On John McCain and “beating” cancer

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In case you missed the horrible news, John McCain has been diagnosed with brain cancer.

The Arizona senator has had a long and distinguished career in politics, and while I’ve often disagreed with his positions, I’ve generally found him to be a man of conviction and principles. Or, put different, if you’re a close pal of Joe Biden, you must be doing something right.

Anyhow, the responses from the political world were pretty boilerplate, thought not in a bad way. Lots of love and respect and admiration. One, however, grabbed my attention …

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To be clear, this is not a political statement. I’d be making this point whether the Vice President were an arch conservative or a far-left liberal. But … man, I hate sentiments like the one written by Pence. I’m certain the words come from a kind place, but this whole personification of cancer that we do is simply maddening.

Cancer is not a person, and it’s not something to be opposed like Conor McGregor stepping into the ring with Floyd Mayweather. It doesn’t pick “the wrong guy” or “the right guy.” Fighters can overcome it, fighters can succumb to it. Non-fighters can overcome it, non-fighters can succumb to it. The Trump Administration likes to frame things as “win” and “lose,” but cancer doesn’t subscribe to such base actions. You listen to your doctors, you do what they tell you, you try and keep the faith and maintain optimism—and you hope it works for the best.

I don’t resent the Vice President praying. I don’t even resent the vice president’s Tweet.

I just think it’s a simple outlook on a far more complicated tragedy.

4 thoughts on “On John McCain and “beating” cancer”

  1. thanks for this. as a person who lost a young sister to cancer, i actually find the idea of “beating” and “fighting” cancer offensive. It implies that somehow the folks who die from cancer are less, that they didn’t “fight” hard enough or in the right way. Often the opposite is true. Living with or dying with cancer is often courageous. My support and admiration go out to the survivors and the non survivors!

  2. As a cancer survivor (five years this week), I’ve been fascinated by the notion of “battling/fighting” cancer. It’s a popular, maybe even prevalent, mindset among people who have it – to the point you really have to correct people if you don’t want them framing your experience with it in those terms.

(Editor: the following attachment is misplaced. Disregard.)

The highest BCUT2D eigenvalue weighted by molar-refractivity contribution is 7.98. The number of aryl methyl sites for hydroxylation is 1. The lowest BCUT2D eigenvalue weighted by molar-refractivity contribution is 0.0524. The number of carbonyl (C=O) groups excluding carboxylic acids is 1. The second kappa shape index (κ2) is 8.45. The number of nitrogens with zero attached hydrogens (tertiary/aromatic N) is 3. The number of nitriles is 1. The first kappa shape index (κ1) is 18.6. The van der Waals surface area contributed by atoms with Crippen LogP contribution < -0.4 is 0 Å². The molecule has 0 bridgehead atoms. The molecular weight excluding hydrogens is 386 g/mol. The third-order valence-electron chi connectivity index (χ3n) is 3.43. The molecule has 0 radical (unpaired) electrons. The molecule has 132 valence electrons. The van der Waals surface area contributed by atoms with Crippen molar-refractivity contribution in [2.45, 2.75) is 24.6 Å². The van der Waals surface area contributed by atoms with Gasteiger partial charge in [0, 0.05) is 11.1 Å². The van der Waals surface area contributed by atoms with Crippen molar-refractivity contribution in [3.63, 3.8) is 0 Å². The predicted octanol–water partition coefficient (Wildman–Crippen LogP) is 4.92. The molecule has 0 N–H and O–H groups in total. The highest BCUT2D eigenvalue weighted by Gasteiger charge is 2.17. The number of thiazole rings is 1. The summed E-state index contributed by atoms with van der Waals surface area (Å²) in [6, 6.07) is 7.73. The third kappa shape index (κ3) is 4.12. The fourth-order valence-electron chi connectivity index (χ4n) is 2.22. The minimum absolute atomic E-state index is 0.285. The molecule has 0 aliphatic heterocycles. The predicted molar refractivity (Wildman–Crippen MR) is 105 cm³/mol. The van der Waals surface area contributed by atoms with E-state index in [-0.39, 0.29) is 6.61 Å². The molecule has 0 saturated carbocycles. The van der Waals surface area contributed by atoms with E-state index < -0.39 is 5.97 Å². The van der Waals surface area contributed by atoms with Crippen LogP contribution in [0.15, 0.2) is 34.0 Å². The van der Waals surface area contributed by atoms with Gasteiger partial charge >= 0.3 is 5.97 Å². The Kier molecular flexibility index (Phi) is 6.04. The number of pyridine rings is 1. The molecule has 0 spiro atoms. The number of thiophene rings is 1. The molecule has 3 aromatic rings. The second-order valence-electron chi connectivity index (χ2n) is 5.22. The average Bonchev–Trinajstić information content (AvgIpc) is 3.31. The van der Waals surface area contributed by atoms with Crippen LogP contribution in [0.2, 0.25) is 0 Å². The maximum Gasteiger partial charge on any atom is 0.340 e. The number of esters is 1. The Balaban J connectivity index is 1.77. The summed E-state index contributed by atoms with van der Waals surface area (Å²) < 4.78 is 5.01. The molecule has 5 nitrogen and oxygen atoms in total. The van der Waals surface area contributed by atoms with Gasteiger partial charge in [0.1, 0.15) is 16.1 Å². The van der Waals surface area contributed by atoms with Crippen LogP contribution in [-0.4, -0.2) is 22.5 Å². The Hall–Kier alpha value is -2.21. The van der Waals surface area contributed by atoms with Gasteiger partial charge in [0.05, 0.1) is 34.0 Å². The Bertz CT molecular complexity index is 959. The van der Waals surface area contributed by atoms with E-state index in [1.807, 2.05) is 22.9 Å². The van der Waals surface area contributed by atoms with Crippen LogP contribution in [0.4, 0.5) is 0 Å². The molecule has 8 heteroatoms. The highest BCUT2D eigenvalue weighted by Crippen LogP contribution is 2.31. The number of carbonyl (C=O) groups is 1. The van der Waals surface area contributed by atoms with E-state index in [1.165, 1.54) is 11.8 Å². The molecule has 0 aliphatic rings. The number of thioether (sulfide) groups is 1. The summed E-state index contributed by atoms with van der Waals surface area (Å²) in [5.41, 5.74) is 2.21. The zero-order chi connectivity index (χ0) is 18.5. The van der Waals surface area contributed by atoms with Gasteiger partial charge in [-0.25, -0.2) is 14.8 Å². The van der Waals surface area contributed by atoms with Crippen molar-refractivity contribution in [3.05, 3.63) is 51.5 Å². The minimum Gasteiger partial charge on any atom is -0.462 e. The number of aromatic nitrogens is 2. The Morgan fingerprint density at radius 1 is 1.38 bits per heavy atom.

But I’m more a workaround guy than a fighter, so that’s how I always approached cancer. “I’ve got it, I have to deal with it, so this is how I do things now, and I’ll probably have to adapt my approach continually depending on how things go.”

    For me, if there was a “fight” it was one waged over controlling the narrative of my cancer story. As a survivor with a relatively easy experience, I like to compare it to bungee-jumping (or, for a more select audience, like writing) something you’re totally glad you did but may not have actually enjoyed doing. If it had gone a different way, well, like Mick Foley once told me, it’s always best to get carried out of the ring flat on your back. I’d much rather people consider me to have died well than to have lost my battle.

  3. The phrases “fighting cancer”, “battling cancer”, “beating cancer”, “losing his/her battle with cancer”, have much in common with, and are often used with the phrase, “Our thoughts and Prayers are with (fill in the blank)”. They are what one says when confronted with the misfortunes of others, and not knowing what to say yet feels obligated to say something.

  4. While I agree with the general sentiment you express, I have to call bullshit on one thing here. Why Pence? You say you would make this remark regardless of political affiliation, yet I kind of feel like it played a role. The reason? Barack Obama said something very similar along those lines:


    Now I’m no conservative or fan of Pence, but this also feels like this is more a dig at Pence than it was a pet peeve on how to express your support of someone recently diagnosed with cancer.

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